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dc.contributor.authorHusabø, Gunnar
dc.contributor.authorNilsen, Roy Miodini
dc.contributor.authorFlaatten, Hans
dc.contributor.authorSolligård, Erik
dc.contributor.authorFrich, Jan C
dc.contributor.authorBondevik, Gunnar Tschudi
dc.contributor.authorBraut, Geir Sverre
dc.contributor.authorWalshe, Kieran
dc.contributor.authorHarthug, Stig
dc.contributor.authorHovlid, Einar
dc.identifier.citationPLOS ONE. 2020, 15 (1)nb_NO
dc.description.abstractBackground Early recognition of sepsis is critical for timely initiation of treatment. The first objective of this study was to assess the timeliness of diagnostic procedures for recognizing sepsis in emergency departments. We define diagnostic procedures as tests used to help diagnose the condition of patients. The second objective was to estimate associations between diagnostic procedures and time to antibiotic treatment, and to estimate associations between time to antibiotic treatment and mortality. Methods This observational study from 24 emergency departments in Norway included 1559 patients with infection and at least two systemic inflammatory response syndrome criteria. We estimated associations using linear and logistic regression analyses. Results Of the study patients, 72.9% (CI 70.7–75.1) had documented triage within 15 minutes of presentation to the emergency departments, 44.9% (42.4–47.4) were examined by a physician in accordance with the triage priority, 44.4% (41.4–46.9) were adequately observed through continual monitoring of signs while in the emergency department, and 25.4% (23.2–27.7) received antibiotics within 1 hour. Delay or non-completion of these key diagnostic procedures predicted a delay of more than 2.5 hours to antibiotic treatment. Patients who received antibiotics within 1 hour had an observed 30-day all-cause mortality of 13.6% (10.1–17.1), in the timespan 2 to 3 hours after admission 5.9% (2.8–9.1), and 4 hours or later after admission 10.5% (5.7–15.3). Conclusions Key procedures for recognizing sepsis were delayed or not completed in a substantial proportion of patients admitted to the emergency department with sepsis. Delay or non-completion of key diagnostic procedures was associated with prolonged time to treatment with antibiotics. This suggests a need for systematic improvement in the initial management of patients admitted to emergency departments with sepsis.nb_NO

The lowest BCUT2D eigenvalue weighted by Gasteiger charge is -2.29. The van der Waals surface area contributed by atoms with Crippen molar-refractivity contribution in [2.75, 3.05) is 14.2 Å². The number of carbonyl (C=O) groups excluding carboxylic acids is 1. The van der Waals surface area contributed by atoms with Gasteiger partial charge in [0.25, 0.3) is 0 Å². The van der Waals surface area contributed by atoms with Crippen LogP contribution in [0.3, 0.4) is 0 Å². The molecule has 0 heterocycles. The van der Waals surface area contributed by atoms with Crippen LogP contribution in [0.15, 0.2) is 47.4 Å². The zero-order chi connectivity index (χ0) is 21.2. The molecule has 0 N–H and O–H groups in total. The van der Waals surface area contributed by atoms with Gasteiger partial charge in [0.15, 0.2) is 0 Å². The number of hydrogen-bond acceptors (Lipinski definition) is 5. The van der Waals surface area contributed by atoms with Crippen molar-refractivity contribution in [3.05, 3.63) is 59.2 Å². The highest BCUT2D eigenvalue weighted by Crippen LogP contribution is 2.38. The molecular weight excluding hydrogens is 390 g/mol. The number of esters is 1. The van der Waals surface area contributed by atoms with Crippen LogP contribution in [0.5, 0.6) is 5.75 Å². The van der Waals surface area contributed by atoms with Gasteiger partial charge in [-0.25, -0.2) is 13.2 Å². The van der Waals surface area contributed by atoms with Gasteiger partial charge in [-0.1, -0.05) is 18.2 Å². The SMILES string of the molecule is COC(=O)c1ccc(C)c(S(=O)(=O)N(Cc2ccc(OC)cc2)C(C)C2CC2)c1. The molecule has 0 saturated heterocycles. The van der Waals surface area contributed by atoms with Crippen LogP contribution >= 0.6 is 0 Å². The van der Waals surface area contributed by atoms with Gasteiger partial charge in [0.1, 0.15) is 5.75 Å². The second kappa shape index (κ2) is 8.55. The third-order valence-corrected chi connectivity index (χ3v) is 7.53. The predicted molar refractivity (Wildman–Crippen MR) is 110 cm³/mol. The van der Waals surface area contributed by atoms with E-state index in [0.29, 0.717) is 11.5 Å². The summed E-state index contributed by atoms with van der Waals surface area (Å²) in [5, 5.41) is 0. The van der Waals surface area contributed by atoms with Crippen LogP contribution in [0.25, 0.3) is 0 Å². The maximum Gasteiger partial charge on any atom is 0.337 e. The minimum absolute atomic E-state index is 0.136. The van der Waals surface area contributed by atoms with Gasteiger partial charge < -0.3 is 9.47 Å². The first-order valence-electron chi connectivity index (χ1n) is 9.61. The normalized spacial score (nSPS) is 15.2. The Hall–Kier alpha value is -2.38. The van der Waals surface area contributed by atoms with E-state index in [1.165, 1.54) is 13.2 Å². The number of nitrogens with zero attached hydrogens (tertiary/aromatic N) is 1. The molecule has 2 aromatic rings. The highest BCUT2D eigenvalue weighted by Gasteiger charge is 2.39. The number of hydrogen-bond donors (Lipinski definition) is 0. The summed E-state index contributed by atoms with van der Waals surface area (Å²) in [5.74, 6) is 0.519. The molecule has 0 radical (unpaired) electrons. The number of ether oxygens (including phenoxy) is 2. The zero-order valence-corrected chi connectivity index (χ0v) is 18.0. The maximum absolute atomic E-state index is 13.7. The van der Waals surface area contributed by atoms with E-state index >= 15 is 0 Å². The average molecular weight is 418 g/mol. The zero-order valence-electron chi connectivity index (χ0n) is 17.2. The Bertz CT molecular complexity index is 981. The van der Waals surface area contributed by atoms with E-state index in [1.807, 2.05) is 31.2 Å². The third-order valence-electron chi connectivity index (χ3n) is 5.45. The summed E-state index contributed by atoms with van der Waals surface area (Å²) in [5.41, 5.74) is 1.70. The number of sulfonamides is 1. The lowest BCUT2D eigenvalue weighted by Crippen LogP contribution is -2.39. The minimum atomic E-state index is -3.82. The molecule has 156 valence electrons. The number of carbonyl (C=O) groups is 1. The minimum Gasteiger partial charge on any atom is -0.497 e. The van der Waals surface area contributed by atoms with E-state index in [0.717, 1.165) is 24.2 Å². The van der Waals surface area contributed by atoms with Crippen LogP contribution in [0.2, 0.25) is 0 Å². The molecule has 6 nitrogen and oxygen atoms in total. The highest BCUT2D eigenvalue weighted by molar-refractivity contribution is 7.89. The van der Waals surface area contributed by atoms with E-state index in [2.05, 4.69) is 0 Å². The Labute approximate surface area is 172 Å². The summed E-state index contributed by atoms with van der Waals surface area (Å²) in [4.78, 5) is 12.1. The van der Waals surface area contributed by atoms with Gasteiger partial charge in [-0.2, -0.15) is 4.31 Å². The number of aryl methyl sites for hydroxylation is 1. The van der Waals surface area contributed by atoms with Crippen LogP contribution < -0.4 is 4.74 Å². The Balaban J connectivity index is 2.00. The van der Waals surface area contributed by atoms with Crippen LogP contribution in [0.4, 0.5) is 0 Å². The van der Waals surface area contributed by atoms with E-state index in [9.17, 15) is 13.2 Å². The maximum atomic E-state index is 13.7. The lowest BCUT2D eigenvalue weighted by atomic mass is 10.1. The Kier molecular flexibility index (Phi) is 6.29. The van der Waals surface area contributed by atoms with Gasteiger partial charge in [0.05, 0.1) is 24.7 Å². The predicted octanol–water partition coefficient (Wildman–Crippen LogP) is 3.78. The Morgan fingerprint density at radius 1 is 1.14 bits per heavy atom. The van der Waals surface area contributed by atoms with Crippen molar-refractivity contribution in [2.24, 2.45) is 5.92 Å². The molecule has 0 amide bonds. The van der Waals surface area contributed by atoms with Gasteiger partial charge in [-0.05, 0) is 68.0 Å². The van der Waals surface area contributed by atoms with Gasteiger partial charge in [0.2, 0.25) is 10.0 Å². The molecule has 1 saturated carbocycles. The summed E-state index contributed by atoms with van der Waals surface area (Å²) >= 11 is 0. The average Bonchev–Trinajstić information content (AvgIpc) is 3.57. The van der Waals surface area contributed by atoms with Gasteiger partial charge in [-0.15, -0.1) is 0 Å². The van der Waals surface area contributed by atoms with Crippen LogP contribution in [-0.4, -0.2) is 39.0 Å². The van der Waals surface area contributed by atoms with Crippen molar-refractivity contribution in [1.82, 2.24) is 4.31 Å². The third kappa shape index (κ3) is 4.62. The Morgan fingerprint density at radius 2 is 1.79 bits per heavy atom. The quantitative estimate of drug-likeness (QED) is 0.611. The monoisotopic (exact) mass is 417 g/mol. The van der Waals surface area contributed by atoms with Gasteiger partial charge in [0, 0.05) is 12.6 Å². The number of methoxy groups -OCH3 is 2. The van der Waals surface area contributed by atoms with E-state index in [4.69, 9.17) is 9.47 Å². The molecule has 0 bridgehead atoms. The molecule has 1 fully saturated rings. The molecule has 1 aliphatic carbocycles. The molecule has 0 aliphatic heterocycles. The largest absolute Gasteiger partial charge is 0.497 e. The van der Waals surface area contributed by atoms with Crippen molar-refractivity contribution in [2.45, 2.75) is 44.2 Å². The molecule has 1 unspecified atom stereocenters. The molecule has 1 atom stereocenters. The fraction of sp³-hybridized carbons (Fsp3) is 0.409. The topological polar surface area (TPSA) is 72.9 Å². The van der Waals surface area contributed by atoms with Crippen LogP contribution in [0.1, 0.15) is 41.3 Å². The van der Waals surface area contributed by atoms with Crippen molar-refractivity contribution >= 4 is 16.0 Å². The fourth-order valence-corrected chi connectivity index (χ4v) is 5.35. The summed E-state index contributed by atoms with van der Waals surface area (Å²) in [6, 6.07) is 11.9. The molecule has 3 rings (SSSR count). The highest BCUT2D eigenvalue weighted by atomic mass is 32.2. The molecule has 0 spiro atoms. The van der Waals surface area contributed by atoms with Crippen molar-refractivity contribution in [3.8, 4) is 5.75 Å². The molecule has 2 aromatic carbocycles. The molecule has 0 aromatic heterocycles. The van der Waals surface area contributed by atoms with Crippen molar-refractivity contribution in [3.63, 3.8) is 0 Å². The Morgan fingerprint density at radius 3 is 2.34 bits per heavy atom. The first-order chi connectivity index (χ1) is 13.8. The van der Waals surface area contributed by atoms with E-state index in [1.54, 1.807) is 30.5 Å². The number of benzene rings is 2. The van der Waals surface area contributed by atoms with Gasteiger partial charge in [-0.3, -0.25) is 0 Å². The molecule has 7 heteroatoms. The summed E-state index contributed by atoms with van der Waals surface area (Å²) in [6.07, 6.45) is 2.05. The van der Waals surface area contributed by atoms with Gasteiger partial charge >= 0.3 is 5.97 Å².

dc.publisherPLOS, Public Library of Sciencenb_NO
dc.rightsNavngivelse 4.0 Internasjonal*
dc.titleEarly diagnosis of sepsis in emergency departments, time to treatment, and association with mortality: An observational studynb_NO
dc.typeJournal articlenb_NO
dc.typePeer reviewednb_NO
dc.source.journalPLOS ONEnb_NO
dc.description.localcodeCopyright: © 2020 Husabø et al. This is an open access article distributed under the terms of the Creative Commons Attribution License, which permits unrestricted use, distribution, and reproduction in any medium, provided the original author and source are credited.nb_NO
cristin.unitnameInstitutt for sirkulasjon og bildediagnostikk
cristin.unitnameSt. Olavs Hospital HF

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Navngivelse 4.0 Internasjonal
Except where otherwise noted, this item's license is described as Navngivelse 4.0 Internasjonal